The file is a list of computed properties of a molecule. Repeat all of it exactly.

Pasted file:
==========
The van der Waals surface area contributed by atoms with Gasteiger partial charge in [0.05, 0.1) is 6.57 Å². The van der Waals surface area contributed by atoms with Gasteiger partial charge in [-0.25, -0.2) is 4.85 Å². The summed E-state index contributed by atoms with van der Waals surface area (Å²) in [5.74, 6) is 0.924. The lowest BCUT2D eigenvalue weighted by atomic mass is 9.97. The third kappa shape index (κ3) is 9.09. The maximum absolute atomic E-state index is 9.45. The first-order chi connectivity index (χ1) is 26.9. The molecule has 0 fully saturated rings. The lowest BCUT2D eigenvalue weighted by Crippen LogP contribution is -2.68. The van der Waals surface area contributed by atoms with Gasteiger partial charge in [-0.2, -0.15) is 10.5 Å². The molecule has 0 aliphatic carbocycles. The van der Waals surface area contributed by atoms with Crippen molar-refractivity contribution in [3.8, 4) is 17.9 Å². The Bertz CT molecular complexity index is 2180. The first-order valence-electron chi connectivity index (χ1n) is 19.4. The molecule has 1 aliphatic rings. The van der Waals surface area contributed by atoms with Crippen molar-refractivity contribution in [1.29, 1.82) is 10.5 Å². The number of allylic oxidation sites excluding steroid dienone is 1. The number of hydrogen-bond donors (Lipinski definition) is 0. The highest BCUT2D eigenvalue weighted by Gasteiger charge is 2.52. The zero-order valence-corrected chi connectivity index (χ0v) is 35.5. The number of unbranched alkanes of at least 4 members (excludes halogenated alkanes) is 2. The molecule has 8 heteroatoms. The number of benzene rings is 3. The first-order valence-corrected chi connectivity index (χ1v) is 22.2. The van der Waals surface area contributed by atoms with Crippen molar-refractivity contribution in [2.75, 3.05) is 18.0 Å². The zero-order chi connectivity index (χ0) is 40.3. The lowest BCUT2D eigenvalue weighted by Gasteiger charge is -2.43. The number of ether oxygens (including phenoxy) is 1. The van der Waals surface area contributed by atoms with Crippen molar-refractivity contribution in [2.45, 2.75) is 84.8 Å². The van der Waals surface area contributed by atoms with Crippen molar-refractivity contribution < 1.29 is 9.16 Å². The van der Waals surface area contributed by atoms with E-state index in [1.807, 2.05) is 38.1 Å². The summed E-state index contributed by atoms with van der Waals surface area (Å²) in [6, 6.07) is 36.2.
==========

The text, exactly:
The van der Waals surface area contributed by atoms with Gasteiger partial charge in [0.05, 0.1) is 6.57 Å². The van der Waals surface area contributed by atoms with Gasteiger partial charge in [-0.25, -0.2) is 4.85 Å². The summed E-state index contributed by atoms with van der Waals surface area (Å²) in [5.74, 6) is 0.924. The lowest BCUT2D eigenvalue weighted by atomic mass is 9.97. The third kappa shape index (κ3) is 9.09. The maximum absolute atomic E-state index is 9.45. The first-order chi connectivity index (χ1) is 26.9. The molecule has 0 fully saturated rings. The lowest BCUT2D eigenvalue weighted by Crippen LogP contribution is -2.68. The van der Waals surface area contributed by atoms with Gasteiger partial charge in [-0.2, -0.15) is 10.5 Å². The molecule has 0 aliphatic carbocycles. The van der Waals surface area contributed by atoms with Crippen molar-refractivity contribution in [3.8, 4) is 17.9 Å². The Bertz CT molecular complexity index is 2180. The first-order valence-electron chi connectivity index (χ1n) is 19.4. The molecule has 1 aliphatic rings. The van der Waals surface area contributed by atoms with Crippen molar-refractivity contribution in [1.29, 1.82) is 10.5 Å². The number of allylic oxidation sites excluding steroid dienone is 1. The number of hydrogen-bond donors (Lipinski definition) is 0. The highest BCUT2D eigenvalue weighted by Gasteiger charge is 2.52. The zero-order valence-corrected chi connectivity index (χ0v) is 35.5. The number of unbranched alkanes of at least 4 members (excludes halogenated alkanes) is 2. The molecule has 8 heteroatoms. The number of benzene rings is 3. The first-order valence-corrected chi connectivity index (χ1v) is 22.2. The van der Waals surface area contributed by atoms with Crippen molar-refractivity contribution in [2.75, 3.05) is 18.0 Å². The zero-order chi connectivity index (χ0) is 40.3. The lowest BCUT2D eigenvalue weighted by Gasteiger charge is -2.43. The number of ether oxygens (including phenoxy) is 1. The van der Waals surface area contributed by atoms with Crippen molar-refractivity contribution in [2.45, 2.75) is 84.8 Å². The van der Waals surface area contributed by atoms with Crippen molar-refractivity contribution < 1.29 is 9.16 Å². The van der Waals surface area contributed by atoms with E-state index in [1.807, 2.05) is 38.1 Å². The summed E-state index contributed by atoms with van der Waals surface area (Å²) in [6, 6.07) is 36.2.